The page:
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One of the main draws for me in my travels to America has been the Catskill Mountains area of upstate New York and it's many abandoned Jewish holiday resorts. I hope to cross a few more of them off my list on my next trip over but the one which always captured my imagination and the one I was very happy to see last year, Grossingers, is also one of the largest and most famous. Thirty years of decay hasn't been kind. This is one part of 20th Century American society/history which absolutely fascinates me, the meteoric rise and mid-1980s fall of dozens of these resorts as cheap package holidays and cheap flights swamped the market. Unfortunately I don't know the rough dates for the comparison images but most of them likely stem from the 1960s heyday. The first comparison is Grossinger's most iconic area, the indoor swimming pool. This second shot shows the Olympic sized outdoor pool. After the resort closed in 1986, the Cabana buildings and changing rooms were demolished. This next pair shows an often overlooked area of the resort as it's separated from the main site by a road. This was the ski lodge, during the winter when it was snowy there was also a toboggan run down the slope. During the summer months Grossinger's became the first place in the USA to use artifical snow on it's slopes. This pair shows the inside of the Tennis Lodge, located between the all-weather outdoor courts and the indoor courts which were accessed up the small staircase. And whilst it's not a direct comparison as none of my photos show the perfect angle, this last pair shows the then recently constructed 'Jennie G' hotel building with what it looks like today. After closure in 1986 the two-storey walkways between it and the main complex were demolished. I hope this provided some interest to you guys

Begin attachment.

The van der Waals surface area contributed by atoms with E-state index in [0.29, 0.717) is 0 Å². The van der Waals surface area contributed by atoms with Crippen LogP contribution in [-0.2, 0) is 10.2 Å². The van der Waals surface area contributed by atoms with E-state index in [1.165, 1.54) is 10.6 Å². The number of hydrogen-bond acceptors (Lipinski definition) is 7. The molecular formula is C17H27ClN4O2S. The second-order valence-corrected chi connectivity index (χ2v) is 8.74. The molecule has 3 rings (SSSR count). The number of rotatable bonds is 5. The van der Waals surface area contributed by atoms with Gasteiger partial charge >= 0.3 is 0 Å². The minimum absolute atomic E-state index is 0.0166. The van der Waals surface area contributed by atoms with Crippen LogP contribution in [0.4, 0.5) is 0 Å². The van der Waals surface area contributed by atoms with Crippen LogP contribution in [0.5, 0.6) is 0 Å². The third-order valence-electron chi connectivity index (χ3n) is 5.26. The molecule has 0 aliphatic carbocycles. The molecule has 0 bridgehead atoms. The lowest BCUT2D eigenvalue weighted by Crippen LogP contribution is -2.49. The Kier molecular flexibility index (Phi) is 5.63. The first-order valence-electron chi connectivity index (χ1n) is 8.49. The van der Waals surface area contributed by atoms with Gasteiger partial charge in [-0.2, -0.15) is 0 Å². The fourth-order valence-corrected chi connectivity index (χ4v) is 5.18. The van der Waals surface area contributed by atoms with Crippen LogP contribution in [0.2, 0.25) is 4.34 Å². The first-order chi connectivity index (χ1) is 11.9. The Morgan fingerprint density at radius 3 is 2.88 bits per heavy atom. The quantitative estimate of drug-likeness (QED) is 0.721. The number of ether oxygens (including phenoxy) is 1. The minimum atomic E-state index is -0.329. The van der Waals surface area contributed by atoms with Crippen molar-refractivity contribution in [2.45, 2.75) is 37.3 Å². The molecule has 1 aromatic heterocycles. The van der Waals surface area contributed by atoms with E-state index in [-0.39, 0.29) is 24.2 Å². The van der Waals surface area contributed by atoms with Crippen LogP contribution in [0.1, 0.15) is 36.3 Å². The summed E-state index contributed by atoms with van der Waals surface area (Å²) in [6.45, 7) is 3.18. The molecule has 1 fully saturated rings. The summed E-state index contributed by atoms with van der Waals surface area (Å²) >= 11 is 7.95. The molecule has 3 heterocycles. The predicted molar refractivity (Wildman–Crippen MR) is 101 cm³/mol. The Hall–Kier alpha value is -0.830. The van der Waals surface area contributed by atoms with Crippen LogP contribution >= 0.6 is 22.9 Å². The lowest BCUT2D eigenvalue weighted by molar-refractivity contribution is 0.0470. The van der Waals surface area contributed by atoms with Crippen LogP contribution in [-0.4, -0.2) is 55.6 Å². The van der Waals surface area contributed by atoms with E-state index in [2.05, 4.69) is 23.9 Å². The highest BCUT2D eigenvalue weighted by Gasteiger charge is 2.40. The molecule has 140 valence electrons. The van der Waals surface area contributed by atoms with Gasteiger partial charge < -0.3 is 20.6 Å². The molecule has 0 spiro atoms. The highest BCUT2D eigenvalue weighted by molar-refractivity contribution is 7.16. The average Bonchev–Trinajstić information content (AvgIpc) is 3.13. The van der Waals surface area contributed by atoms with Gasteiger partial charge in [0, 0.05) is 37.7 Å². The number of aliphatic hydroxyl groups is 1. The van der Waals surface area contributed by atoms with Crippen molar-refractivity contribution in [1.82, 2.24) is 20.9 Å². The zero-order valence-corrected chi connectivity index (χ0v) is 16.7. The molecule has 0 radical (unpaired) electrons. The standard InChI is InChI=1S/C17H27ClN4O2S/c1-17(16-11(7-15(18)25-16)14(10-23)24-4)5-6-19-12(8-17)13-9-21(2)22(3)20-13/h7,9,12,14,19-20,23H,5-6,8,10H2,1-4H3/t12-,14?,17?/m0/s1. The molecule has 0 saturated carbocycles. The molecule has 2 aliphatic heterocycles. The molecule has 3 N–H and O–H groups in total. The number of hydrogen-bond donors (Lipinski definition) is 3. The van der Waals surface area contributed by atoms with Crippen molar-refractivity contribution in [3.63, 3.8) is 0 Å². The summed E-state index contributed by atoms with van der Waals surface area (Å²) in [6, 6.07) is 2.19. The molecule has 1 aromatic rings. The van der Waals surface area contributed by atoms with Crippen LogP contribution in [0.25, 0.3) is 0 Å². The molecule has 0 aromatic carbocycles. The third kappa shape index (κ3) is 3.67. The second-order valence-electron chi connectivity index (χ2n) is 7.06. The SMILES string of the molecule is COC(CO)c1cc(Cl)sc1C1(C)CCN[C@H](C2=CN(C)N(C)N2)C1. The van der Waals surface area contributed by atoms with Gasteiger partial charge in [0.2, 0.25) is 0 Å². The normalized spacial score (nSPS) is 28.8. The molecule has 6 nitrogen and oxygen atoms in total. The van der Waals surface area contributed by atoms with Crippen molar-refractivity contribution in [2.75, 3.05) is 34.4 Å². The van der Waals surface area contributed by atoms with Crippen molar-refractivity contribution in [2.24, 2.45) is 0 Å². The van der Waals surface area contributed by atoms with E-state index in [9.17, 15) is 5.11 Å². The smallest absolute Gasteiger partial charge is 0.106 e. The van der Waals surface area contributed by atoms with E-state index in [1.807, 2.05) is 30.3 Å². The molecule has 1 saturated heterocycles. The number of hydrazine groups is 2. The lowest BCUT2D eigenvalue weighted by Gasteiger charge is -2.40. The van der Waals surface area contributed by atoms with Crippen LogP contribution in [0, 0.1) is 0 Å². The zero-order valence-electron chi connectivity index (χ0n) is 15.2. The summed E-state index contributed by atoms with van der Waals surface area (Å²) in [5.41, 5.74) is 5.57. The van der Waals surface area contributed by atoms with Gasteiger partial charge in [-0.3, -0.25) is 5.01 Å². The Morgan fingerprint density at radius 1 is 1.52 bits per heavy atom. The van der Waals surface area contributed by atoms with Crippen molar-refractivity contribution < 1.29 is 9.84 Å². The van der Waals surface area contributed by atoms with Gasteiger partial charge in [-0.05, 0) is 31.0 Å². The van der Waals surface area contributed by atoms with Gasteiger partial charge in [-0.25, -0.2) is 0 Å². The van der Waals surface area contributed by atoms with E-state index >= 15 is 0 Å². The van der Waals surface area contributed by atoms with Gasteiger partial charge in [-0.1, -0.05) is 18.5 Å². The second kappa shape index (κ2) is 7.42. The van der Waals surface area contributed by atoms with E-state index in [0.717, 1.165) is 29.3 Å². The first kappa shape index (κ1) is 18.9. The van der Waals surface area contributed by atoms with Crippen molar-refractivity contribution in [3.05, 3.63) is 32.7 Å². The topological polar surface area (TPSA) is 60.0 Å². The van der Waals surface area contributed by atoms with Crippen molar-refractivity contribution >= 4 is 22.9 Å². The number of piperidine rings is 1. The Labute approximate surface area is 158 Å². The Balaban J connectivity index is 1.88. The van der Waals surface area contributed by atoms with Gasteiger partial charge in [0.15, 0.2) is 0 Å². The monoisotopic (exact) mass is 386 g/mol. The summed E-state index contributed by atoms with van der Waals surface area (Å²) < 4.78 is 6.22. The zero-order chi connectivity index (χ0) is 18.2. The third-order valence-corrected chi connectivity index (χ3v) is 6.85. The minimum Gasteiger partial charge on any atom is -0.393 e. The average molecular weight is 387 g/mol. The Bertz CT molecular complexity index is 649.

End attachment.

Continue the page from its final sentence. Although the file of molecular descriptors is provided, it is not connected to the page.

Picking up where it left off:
So here we are, the final chapter in my American urbex adventure. When I first started planning my trip in December 2013 I was browsing around for places to see and one place immediately caught my eye - Grossinger's Resort, in the middle of the Catskill Mountains area of New York. The photo of the iconic indoor swimming pool captivated me and from that moment I knew I simply had to see it. As the plans progressed I found someone who could make it happen and all was set, until a week before the day we were due to go and the matey with transport pulled out. So I hastily managed to reorganise it and we ended up getting a bus to a town in the middle of nowhere, with a real back-woods feel and began the mile-long walk to the resort. Before long we could see the famous high-rise accomodation block 'Jennie G', named after Jennie Grossinger one of the resort's founders. With the sounds of us trampling through the trees towards the site drowned out by some noisy roadworks on a nearby bridge we were in undisturbed. I couldn't believe I was finally stood in somewhere I had dreamed about seeing for so long. Even in it's massively trashed state, I was elated. A bit of background to the location... Almost as soon as it closed in 1986, Servico set about the demolition of eight of the buildings in preparation for the planned remodelling/redevelopment that never happened. These included the Playhouse, the Conference Centre, a few of the accomodation buildings, buildings around the Olympic-sized outdoor pool and the original main entrance lobby building. Currently nearly thirty years later the majority of the buildings are in a terrible state, the water damage is the worst I have ever seen on any explore anywhere, most of the buildings were constructed with mainly wooden floors of which many are collapsed or too weak to walk on any more. Still the site is massive, we spent five hours there and saw pretty much everything we could working our way around the areas too unsafe to walk through. In one building that doesn't seem to get much attention as from the outside its a pretty non-descript bland thing we found a room full to the brim with boxes and boxes of Grossinger's stationery, luggage tags, brand new logbooks and receipt books still wrapped in cellophane and a draw full of the promotional booklets produced by Servico publicising the renovation and new buildings that were going to be built from 1986 onwards which was really rather poignant as it never happened - so many 'what if?'s.... The Catskills area is littered with abandoned Jewish resorts and other such buildings but Grossinger's is the largest and most iconic ruin of a bygone holiday era. In the month before my visit, Louis Capelli's plan for a casino to be built where Grossinger's currently stands was rejected in favour of another location so for now at least the buildings on the massive site will continue to slowly fall down. The Jennie G, the walkway between the main buildings and itself was demolished in 1986. Big thanks for following all my adventures from America, I can't wait to go back as there is so much left to see. Many more photos from Grossinger's here https://www.flickr.com/photos/mookie427/sets/72157649180368615/